Are falling levels of PM2.5 creating new ozone air pollution woes in Beijing area?
Ozone pollution is getting worse in the capital and its neighbouring cities
In northern China, levels of the notorious PM2.5 particulate have gone down in tandem with reduced coal use in recent years, but now another hazardous air pollutant is on the rise.
Ozone pollution has been worsening in Beijing and its neighbouring cities, a problem that can lead to serious health problems, a new study has found.
Levels of the pollutant went up by 13.3 per cent from 2013 to 2016 in the 13 cities of the Beijing-Tianjin-Hebei area – an industrialised region with 130 million residents – according to the Peking University study.
Ozone is a major component in photochemical smog, one of the most harmful types of air pollution for people living in metropolitan regions.
Along with PM2.5, it is one of the major culprits contributing to air pollution – others include the larger PM10 particulates, sulphur dioxide and nitrogen dioxide.
Ground-level ozone – in contrast to the good ozone in the upper atmosphere that shields humans from the sun’s harmful ultraviolet rays – is formed through chemical reactions involving sunlight, nitrogen oxides and volatile organic compounds that originate from traffic and industrial pollution.
Inhaling low amounts of ozone can cause headaches, dry mouth and coughing. When the air’s ozone concentration rises above 240 micrograms per cubic metre, it can exacerbate health issues such as asthma and heart disease.
The study was conducted by researchers at the university’s Centre for Statistical Science and its Guanghua School of Management.
Chen Songxi, one of the lead researchers on the study, said a recent drop in the level of breathable particles such as PM2.5 could have contributed to the increase in ozone.
PM2.5 refers to tiny airborne particles less than 2.5 microns in diameter, about 3 per cent the diameter of a human hair.
“The sunlight is stronger when there is less PM2.5, and it speeds up ozone formation,” Chen said.
“But in the long term, the two problems can be tackled at the same time by reducing emissions.”
The Beijing-Tianjin-Hebei region’s average level of PM2.5 went down by 27 per cent from 2013 to 2016, thanks to cuts in coal consumption, the study showed.
Most of the improvements were recorded in 2014 and 2015. PM2.5 concentrations went up again in autumn and winter last year as more coal was used in Hebei province.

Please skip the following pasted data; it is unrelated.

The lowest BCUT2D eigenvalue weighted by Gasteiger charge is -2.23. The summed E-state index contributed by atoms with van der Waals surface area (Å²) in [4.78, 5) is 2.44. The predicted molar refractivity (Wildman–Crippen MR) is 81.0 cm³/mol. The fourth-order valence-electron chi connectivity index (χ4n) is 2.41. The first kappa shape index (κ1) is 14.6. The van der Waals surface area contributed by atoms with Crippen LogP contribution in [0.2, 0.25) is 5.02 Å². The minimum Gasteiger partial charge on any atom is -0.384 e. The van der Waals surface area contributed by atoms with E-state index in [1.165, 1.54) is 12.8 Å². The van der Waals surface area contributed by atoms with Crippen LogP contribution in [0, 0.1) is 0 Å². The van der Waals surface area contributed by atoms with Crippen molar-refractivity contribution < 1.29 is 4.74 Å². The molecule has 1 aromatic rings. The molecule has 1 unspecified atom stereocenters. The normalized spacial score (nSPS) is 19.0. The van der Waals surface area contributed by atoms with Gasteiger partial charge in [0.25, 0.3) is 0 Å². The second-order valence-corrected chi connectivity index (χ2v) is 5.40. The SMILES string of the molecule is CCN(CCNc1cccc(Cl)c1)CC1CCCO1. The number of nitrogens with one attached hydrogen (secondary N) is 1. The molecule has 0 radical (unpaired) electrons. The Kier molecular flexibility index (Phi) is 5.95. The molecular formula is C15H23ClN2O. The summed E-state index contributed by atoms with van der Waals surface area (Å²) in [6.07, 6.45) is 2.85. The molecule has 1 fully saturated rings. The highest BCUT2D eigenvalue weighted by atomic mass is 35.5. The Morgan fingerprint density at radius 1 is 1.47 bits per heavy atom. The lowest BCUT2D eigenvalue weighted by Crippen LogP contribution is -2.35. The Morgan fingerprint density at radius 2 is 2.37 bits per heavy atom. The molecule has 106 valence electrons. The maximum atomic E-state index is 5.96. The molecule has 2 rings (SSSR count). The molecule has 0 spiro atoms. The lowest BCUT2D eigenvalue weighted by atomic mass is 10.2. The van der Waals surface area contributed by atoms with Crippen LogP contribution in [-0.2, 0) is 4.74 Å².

The study was based on data collected from 73 air quality monitoring centres run by the Ministry of Environmental Protection.
The Chinese government and the World Health Organisation both put the limit of eight-hour average exposure to ozone at 100 micrograms per cubic metre.
Most of the cities in the region, including Beijing, saw their exposure number rise above that limit last summer, according to the study.
In Shanghai, the number also surpassed the threshold over seven days in May and six days in June, official data showed.
The Peking University team called on the government to set targets for reducing ozone levels.
Air pollution has become a major cause of social discontent in China after three decades of unbridled growth that relied heavily on manufacturing.
As well as the health risks, rising ozone levels in China are also damaging its rice yields – a problem that could compromise global food security, according to a recent study led by researchers at the University of California, Davis.
But compared with PM2.5, a widely discussed pollutant in recent years, ozone pollution is a relatively new topic in China.
“Ozone is an invisible pollutant,” said Ma Jun, director of the Institute for Public and Environmental Affairs. “The problem tends to be more severe when there is a beautiful blue sky.”
In 2016, the chemical was the top air pollutant in the Pearl River Delta region, and the second major pollutant after PM2.5 in the Beijing-Tianjin-Hebei area and the Yangtze River Delta region, according to the state-run Xinhua news agency.